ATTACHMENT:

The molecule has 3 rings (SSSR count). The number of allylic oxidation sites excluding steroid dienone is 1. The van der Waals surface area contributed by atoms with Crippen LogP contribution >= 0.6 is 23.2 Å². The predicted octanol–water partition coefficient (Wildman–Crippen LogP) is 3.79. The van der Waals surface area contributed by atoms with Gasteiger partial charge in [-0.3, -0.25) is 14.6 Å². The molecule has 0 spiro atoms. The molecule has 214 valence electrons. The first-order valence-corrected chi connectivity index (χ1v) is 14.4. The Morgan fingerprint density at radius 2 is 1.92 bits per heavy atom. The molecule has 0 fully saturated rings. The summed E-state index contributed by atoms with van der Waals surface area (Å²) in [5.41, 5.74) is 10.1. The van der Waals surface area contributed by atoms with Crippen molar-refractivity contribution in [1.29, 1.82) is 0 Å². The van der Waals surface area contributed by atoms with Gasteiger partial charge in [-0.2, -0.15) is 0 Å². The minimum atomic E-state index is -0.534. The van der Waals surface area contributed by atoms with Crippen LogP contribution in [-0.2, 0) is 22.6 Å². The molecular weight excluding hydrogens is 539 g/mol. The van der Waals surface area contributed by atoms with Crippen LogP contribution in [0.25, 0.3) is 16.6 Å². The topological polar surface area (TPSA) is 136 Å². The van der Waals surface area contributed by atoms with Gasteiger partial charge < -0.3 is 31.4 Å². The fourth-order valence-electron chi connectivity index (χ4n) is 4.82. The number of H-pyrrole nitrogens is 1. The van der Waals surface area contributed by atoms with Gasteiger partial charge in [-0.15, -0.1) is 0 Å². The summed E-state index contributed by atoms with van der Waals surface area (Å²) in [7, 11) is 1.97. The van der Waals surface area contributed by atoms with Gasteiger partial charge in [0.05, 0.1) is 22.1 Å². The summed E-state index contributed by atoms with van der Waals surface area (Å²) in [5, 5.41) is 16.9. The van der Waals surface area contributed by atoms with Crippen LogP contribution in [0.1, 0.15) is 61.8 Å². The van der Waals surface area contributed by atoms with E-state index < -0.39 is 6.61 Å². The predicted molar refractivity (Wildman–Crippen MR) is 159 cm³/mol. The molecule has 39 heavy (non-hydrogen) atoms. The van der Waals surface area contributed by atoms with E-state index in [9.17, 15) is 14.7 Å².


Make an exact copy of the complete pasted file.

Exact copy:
The molecule has 3 rings (SSSR count). The number of allylic oxidation sites excluding steroid dienone is 1. The van der Waals surface area contributed by atoms with Crippen LogP contribution >= 0.6 is 23.2 Å². The predicted octanol–water partition coefficient (Wildman–Crippen LogP) is 3.79. The van der Waals surface area contributed by atoms with Gasteiger partial charge in [-0.3, -0.25) is 14.6 Å². The molecule has 0 spiro atoms. The molecule has 214 valence electrons. The first-order valence-corrected chi connectivity index (χ1v) is 14.4. The Morgan fingerprint density at radius 2 is 1.92 bits per heavy atom. The molecule has 0 fully saturated rings. The summed E-state index contributed by atoms with van der Waals surface area (Å²) in [5.41, 5.74) is 10.1. The van der Waals surface area contributed by atoms with Crippen molar-refractivity contribution in [1.29, 1.82) is 0 Å². The van der Waals surface area contributed by atoms with Gasteiger partial charge in [-0.2, -0.15) is 0 Å². The minimum atomic E-state index is -0.534. The van der Waals surface area contributed by atoms with Crippen LogP contribution in [-0.2, 0) is 22.6 Å². The molecular weight excluding hydrogens is 539 g/mol. The van der Waals surface area contributed by atoms with Crippen LogP contribution in [0.25, 0.3) is 16.6 Å². The topological polar surface area (TPSA) is 136 Å². The van der Waals surface area contributed by atoms with Gasteiger partial charge < -0.3 is 31.4 Å². The fourth-order valence-electron chi connectivity index (χ4n) is 4.82. The number of H-pyrrole nitrogens is 1. The van der Waals surface area contributed by atoms with Gasteiger partial charge in [-0.15, -0.1) is 0 Å². The summed E-state index contributed by atoms with van der Waals surface area (Å²) in [7, 11) is 1.97. The van der Waals surface area contributed by atoms with Gasteiger partial charge in [0.05, 0.1) is 22.1 Å². The summed E-state index contributed by atoms with van der Waals surface area (Å²) in [5, 5.41) is 16.9. The van der Waals surface area contributed by atoms with Crippen LogP contribution in [0.1, 0.15) is 61.8 Å². The van der Waals surface area contributed by atoms with E-state index < -0.39 is 6.61 Å². The predicted molar refractivity (Wildman–Crippen MR) is 159 cm³/mol. The molecule has 39 heavy (non-hydrogen) atoms. The van der Waals surface area contributed by atoms with E-state index in [9.17, 15) is 14.7 Å².